He declared only a new generation of Democrats could deliver the change America required.
The choice of Mr Gore, only 44 but with 16 years experience, first as Congressman and then Senator from the southern state of Tennessee, had been widely rumoured. Even so it was only shortly before midnight on Wednesday that he received the Arkansas Governor's call from Little Rock, confirming that he had been selected from a shortlist of six final contenders.
'We have the best plan and now we have the best ticket,' said a delighted Mr Clinton, alongside his putative Vice-President and their two families. He praised Mr Gore as 'a leader of strength, integrity and stature', emphasising his foreign policy credentials, his commitment to the environment, and his help for families and the working poor. 'He shares my hunger to turn the economy around and change the country,' Mr Clinton said.
Among Democrats the choice was warmly welcomed. Although the civil rights leader Jesse Jackson complained that a ticket of similar Southern-based moderates was 'too narrow' and ignored key Democratic constituencies such as blacks and the urban poor, most saw it as conclusive proof that the party was determined to recapture the vital middle ground of American politics, sorely tempted by the independent candidacy of Ross Perot.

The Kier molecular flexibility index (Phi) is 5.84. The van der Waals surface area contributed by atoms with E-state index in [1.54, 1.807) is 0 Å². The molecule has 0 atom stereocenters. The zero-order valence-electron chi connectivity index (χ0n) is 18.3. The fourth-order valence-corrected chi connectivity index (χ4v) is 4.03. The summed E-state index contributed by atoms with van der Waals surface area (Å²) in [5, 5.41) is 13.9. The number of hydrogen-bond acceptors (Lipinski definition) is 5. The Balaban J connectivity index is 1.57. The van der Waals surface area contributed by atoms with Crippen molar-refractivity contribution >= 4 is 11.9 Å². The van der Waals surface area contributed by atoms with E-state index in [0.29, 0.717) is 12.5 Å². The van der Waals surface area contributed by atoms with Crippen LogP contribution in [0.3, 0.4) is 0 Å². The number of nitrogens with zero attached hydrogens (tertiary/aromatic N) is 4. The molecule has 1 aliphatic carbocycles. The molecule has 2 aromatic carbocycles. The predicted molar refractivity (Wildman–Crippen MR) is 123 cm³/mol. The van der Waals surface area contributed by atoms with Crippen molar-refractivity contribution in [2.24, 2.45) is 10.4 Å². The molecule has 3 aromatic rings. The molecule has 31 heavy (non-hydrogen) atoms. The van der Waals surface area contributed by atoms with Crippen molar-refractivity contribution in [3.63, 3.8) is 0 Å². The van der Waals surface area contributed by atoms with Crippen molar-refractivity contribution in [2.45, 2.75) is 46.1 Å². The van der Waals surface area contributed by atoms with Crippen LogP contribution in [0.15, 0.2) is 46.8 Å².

A new Wall Street Journal/NBC poll suggested yesterday the Dallas billionaire had weathered the recent storm of adverse publicity, and that the presidential contest could not be more open.
Mr Perot was favoured by 33 per cent of voters, compared with 31 per cent for President George Bush and 28 per cent for Mr Clinton - in statistical terms a dead-heat.
Profile, page 14
Leading article, page 20